Walleyes can be scattered at this time, gradually dispersing from the shallows where they spawned. Thus, a mobile approach that covers the water is often most productive. This includes trolling and controlled drifting.

In this scenario (for daytime fishing) consider depths from around 8 to perhaps 12 feet. These are ideal depths to cover with shad-imitating crankbaits such as number 5 and 7 Rapala Shad Raps, and 2 1/2-inch Cordell Wally Divers. Baitfish are smaller during the early spring; therefore, smaller crankbaits tend to be more effective. Add a heavy split shot or two to when trolling over depths of 10 to 12 feet.

In the cool water of the early season, slower trolling speeds of 1.5 to 1.75 mph usually produce best. Line-counter reels make it easy to track line let-out and replicate success when it is achieved.

Breezy days—and it’s usually windy during early spring—add controlled drifting to the mix. Position the boat upwind of the targeted area and drift over it while training a jig-and-minnow combo.

Early spring often includes some great nighttime bites. Target the same general areas, but move shallower—roughly 4 to 6 feet deep. Shallow-running Shad Raps and minnow baits are tops. Hand-hold rods when trolling at night so you can detect when hooks become fouled. Spinning rigs (as opposed to traditional level-wind trolling outfits) allow you to quickly clear hooks and then fire back a cast to resume fishing.

LAKES AND RESERVOIRS

Mid-Depth Bite

As water temperatures reach the low- to mid-60s there is often a noticeable shift in walleye location to slightly deeper water. This is especially true on clearer lakes and reservoirs that feature submerged weeds that extend into 10- to 15-foot depths.

Walleyes will still be somewhat scattered. A mobile approach that covers water is often best, with crawler harnesses leading the way. Crawler harnesses, also called spinner rigs, employ a two-hook, 4- to 5-foot snell that’s typically baited with a nightcrawler. The leading portion of the rig features a spinner and a few beads. It’s a classic combination of lure and live bait that accounts for thousands of walleyes nationwide each year.

Structure edges, soft-to-hard bottom transitions, weed edges and stump fields all are fair game for a spinner rig. When the rig is fished behind a bottom-bouncer sinker, the presentation can be kept close to the boat. The rule of thumb is to fish a weight heavy enough to maintain about a 45-degree angle of the line to the water while slowly trolling .8 to 1.25 mph. My partners and I fish heavy, 3-ounce bottom bouncers in 15 feet of water. This keeps the line much more vertical, allowing for a more precise presentation when working the spinner around outside weed edges.

Let out just enough line that the sinker ticks bottom only occasionally. Despite the name, the sinker should not consistently bounce along the bottom. Spinner rigs and bottom bouncers perform better when rods are placed in holders. Soft-action rods allow fish to “hang” themselves before the rod is removed from the holder, resulting in more landed fish.

Walleye
When water temps hit the low 60s, walleyes often disperse throughout the mid-depths of clear-water lakes and reservoirs. Cover lots of water by trolling crawler harnesses. (Photo by Jeff Knapp)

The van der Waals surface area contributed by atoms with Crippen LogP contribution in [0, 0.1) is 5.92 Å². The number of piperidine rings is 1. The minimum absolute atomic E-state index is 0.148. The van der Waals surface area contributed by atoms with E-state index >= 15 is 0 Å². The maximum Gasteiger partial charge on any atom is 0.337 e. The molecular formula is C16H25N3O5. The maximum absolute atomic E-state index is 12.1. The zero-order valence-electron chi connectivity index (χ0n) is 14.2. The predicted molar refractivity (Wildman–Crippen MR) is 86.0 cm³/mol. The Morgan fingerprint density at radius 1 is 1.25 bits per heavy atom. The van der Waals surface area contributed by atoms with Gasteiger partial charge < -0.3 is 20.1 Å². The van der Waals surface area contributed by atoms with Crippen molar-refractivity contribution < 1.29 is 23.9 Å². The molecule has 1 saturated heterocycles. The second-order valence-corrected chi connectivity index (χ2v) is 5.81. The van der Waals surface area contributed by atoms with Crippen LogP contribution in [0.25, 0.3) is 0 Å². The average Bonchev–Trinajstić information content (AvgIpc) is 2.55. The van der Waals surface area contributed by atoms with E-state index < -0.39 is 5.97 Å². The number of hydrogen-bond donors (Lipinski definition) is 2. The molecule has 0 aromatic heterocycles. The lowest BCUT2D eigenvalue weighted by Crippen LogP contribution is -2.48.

LAKES AND RESERVOIRS

Deep-Basin Bite

In many lakes and reservoirs, a portion of the walleye population moves to deeper basins not long after the spawn, especially the larger females. It’s typically the smaller males that remain in the shallows. The presence of pelagic baitfish such as gizzard shad and alewives increase the odds of connecting with spring walleyes over deeper basins.

It’s often necessary to stay close to the bottom to trigger these early- to mid-spring walleyes, which is where lead-core line comes in. Lead-core line—comprising a thin lead filament encased in a nylon sheath—permits precise placement of crankbaits.

Lead-core line is relatively thick in diameter, requiring larger trolling reels. Though the line is color-coded every 10 yards, using a line-counter reel will greatly increase accuracy. Short 5- to 6-foot rods can be fished close to the boat, while 7 1/2- to 8-footers place lines away from the boat, minimizing tangles.

It’s fairly easy to fish lead-core line, as long as you pay close attention to your lines in the water. First, slowly pay out line until the lure starts bumping bottom. Then, recover line 5 feet at a time until it’s no longer doing so. Adjust for depth changes by taking in line or letting out more. The most successful lead-core trollers constantly tweak line let-out to keep the lure in the zone. Be aware, too, that you can get some nasty tangles fishing lead-core. Keep boat turns subtle. Troll with the wind when it’s blowing hard. And try to keep boat speed consistent. Speeding up will elevate lures; slowing down will allow them to sink.

Use at least a 5-foot leader of monofilament or fluorocarbon line to separate lead-core and lure—much longer in clear water. Any number of minnow- or shad-imitating lures can be effective. Be willing to experiment with lure profile and color, watch the sonar to fish areas showing baitfish and gamefish targets you suspect are walleyes and rework areas that produce bites.

Finally, keep in mind the nomadic nature of walleyes, as well as the potential for different populations to be doing different things based on food sources and available habitat. It’s all part of walleye fishing, and it’s what makes it at once challenging and satisfying.